Semantic Chef: Writing Readable Recipes
The second in a short series of Chef related blog posts
Why Chef is awesome
- Programmable in Ruby
- Repeatable recipes define your infrastructure
Why Chef is painful
- Programmable in Ruby
- Slow ‘REPL’ to test changes
Ruby lets you do just about anything. It’s a programming language, that’s what it is supposed to do. Chef’s DSL is concise, readable and extensible. The power of Chef comes by allowing you to program in Ruby. When mixing Chef’s DSL with the power of ruby, things can get out of hand if you are not careful.
The Opscode examples show nice things. As a systems person it is very easy to understand what is going on.
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Add some more complex logic in and we get a bit messier.
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Sure you can figure out what it does… eventually.
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I dont like this. When I look at a recipe I want to be able to easily understand what it is doing. It is a recipe, not an annotated thesis. It should be a simple browsable description of your intentions. Real cookbooks don’t describe the minutia of each step, they tell you the general steps and leave you to figure out the details.
- Get your logic out of your recipe, put it in a library.
- Abstract connected DSL blocks to LWRPs, control will be simpler
- Use name attributes carefully.
- Give friendly names to referenced node attributes.
- Development Speed
Developers who aren’t that familiar with Ruby or Chef can still easily read recipe code. It is designed to be readable and declarative. The recipes should define the pieces of your infrastructure, not the edge cases.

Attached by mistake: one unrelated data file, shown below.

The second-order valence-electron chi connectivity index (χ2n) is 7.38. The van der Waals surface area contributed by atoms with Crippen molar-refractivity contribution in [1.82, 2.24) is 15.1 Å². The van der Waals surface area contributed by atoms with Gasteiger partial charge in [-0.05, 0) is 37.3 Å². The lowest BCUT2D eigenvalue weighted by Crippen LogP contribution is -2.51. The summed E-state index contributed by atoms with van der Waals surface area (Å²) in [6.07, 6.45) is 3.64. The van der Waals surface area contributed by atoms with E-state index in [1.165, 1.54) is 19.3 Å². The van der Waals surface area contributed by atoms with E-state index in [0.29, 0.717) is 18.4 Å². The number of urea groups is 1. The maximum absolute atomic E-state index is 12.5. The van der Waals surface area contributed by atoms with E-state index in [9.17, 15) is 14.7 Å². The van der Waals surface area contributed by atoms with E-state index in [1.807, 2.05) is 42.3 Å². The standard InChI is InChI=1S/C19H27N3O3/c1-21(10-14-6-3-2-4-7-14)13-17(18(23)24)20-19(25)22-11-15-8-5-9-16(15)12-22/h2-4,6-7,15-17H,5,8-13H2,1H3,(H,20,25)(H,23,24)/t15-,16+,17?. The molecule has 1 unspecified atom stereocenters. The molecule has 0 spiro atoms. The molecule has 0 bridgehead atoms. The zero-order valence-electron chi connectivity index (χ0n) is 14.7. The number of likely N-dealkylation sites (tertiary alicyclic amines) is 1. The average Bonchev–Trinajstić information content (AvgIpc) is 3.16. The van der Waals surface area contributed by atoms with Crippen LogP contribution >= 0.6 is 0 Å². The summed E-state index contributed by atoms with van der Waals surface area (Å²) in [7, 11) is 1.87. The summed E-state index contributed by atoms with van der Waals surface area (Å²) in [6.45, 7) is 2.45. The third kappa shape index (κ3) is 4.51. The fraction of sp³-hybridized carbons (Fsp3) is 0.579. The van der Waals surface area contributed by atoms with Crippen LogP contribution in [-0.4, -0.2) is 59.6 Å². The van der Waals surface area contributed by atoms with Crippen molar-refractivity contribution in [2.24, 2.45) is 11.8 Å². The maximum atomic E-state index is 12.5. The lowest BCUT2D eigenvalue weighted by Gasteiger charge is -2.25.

It is hard to test Chef directly. Usually it just results in you running all of the code and testing the system’s final state. When you separate your logic from your Chef code, you separate your concerns. You now have logic to which you can easily apply standard Ruby testing methods. The rest of the recipe is now just Chef code that only needs to be checked for regressions.
Now that you have your logic separate, you can write it just like regular Ruby. You don’t need to waste all of your time waiting for VMs to spin up and compile packages. The only time you need to run Chef is to verify your DSL blocks are set up correctly.
- You have to learn about library files
- You have to write tests
- You have to name more things.
- You’ll have to learn about when Chef loads and runs libraries
- You’ll have to learn more Ruby
- Less elegant code to force calling from Library files.
Chef manipulates Infrastructure as Code, its about time you started treating your infrastructure code like your application code.
Note : Discussions of this could easily devolve into the MVC “where do I put my logic” debate.
Andrew Gross is a Developer at Yipit, you can find him as @awgross on Twitter